Cutting teacher salaries on special session agenda

It’s déjà vu all over again.

The special legislative session started Tuesday, and several bills quickly were filed. So far, the old SB1811, the fiscal matters-school finance bill that died in the Senate at the end of the regular session, has become the new Senate Bill 1. Bills are refilled with new bill numbers and often re-written for special sessions. This is the bill that must pass in order to balance the new state budget, House Bill 1, which was approved in the regular session and cuts $4 billion from school districts over the next two years. The governor and the legislative leadership do NOT intend to rewrite House Bill 1.

Parts of the old Senate Bill 12 and House Bill 400 are now in Senate Bill 8. See below for more details.

The Senate will hold committee hearings on Thursday on all the bills that are eligible to be heard under the current call for this session. So far, the call includes the following two items:

  • Legislation relating to fiscal matters necessary for the implementation of House Bill 1, as passed by the 82nd Legislature, Regular Session, including measures that will allow school districts to operate more efficiently.
  • Legislation relating to healthcare cost containment, access to services through managed care and the creation of economic and structural incentives to improve the quality of Medicaid services.

The governor, who sets the agenda for special sessions, can add more items at any time and is expected to do so.

We must continue our fight to provide more funding for public schools and stop attempts to cut teacher salaries in order to balance district budgets. Things will be moving pretty quickly over the next several days, and we will be getting alerts out as quickly as we can. Bills are still being filed, and committees will be holding hearings at the end of the week. If you can get a group together to come to Austin, please let us know when you plan to be here. Also, if you can schedule a group visit your legislator now would be a good time.  We may consider making this a more-organized effort as we get a better idea of the legislative schedule.

Meanwhile, here are the bills about which you need to be concerned. These were filed on Tuesday, and there likely will be more. We will provide updates as more bills are introduced.

Senate Bill 1 by Sen. Robert Duncan. This is the new SB1811, the fiscal matters bill necessary to balance the new state budget passed during the regular session. It also includes provisions for distributing $4 billion in public education cuts among the state’s 1,000-plus school districts. It also would allow the state contribution rate for the Teacher Retirement System pension trust fund to be lower than the member contribution rate for fiscal 2012. And, it would allow the state contribution to TRS-Care to be less than 1 percent of the payroll of active employees for 2013, the second year of the biennium.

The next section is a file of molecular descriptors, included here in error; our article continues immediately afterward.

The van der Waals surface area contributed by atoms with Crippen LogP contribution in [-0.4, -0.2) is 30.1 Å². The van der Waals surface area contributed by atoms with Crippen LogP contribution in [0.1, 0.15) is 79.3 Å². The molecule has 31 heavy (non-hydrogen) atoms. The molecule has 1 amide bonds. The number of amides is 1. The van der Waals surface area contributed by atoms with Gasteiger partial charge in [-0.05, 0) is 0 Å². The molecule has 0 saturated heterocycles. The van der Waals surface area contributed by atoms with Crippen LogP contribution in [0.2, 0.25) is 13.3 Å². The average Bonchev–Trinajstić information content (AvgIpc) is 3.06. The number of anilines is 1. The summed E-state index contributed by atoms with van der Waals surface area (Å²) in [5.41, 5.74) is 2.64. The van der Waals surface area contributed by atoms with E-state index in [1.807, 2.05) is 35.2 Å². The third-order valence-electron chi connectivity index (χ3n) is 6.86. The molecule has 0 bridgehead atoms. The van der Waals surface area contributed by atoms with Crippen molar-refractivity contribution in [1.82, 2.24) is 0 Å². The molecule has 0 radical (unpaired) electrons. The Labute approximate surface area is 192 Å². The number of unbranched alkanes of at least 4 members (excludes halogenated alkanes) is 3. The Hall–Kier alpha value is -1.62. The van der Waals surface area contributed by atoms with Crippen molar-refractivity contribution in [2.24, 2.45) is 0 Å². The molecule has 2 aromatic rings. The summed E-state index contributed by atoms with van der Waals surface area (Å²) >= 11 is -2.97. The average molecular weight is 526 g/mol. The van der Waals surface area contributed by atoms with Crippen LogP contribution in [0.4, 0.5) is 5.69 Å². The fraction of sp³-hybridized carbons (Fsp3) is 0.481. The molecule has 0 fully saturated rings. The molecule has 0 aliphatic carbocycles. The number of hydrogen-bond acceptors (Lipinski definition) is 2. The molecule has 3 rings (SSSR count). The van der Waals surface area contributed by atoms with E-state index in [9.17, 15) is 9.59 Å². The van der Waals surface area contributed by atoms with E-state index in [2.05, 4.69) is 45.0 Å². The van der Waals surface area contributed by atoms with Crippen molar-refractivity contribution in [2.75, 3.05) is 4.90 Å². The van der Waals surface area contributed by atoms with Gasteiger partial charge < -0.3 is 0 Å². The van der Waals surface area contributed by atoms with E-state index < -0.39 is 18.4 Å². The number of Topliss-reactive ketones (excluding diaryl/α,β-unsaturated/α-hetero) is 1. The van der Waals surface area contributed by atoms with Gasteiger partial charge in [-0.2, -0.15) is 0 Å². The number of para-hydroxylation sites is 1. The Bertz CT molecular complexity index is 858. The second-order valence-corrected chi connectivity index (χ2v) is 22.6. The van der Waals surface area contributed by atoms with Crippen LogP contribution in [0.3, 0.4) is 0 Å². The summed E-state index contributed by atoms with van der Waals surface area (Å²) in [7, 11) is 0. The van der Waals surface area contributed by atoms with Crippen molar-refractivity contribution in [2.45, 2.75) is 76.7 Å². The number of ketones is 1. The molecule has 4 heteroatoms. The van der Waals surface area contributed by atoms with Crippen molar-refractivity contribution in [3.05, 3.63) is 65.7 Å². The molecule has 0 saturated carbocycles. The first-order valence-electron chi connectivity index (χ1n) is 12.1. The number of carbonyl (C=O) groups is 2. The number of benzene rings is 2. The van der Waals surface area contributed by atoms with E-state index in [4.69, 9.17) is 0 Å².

Senate Bill 6 by Sen. Florence Shapiro. This is the new instructional allotments bill. It would substitute the term, “instructional materials,” for “textbooks” and would add the subject of economics with an emphasis on the free enterprise system to the required social studies curriculum, removing economics as a stand-alone subject. The bill would allow open enrollment charter schools to receive the instructional materials allotment as if they were independent school districts. It would convert the textbook fund to the “Instructional Materials Fund” and require that it be used to fund the instructional materials allotment and purchase special instructional materials for blind and visually impaired students. School districts are entitled to an annual allotment from the fund for each student enrolled in the district on a date specified by the state education commissioner. The commissioner will determine the per student allotment each year on the basis of the amount of money available.

Senate Bill 8 by Sen. Shapiro. This bill includes some of the provisions from Senate Bill 12 and House Bill 400 from the regular session. It would change the date for notification of contract non-renewals from 45 days before the end of instruction to 10 days before the end of instruction. The same change also would apply to terminations of probationary contracts. The bill would allow school districts to order teachers to take furloughs for as many as six non-instructional days and reduce their salaries accordingly. It also would allow districts to cut teacher pay by repealing the salary floor enacted in 2009. And, the bill would eliminate seniority as a consideration when reductions in force are implemented.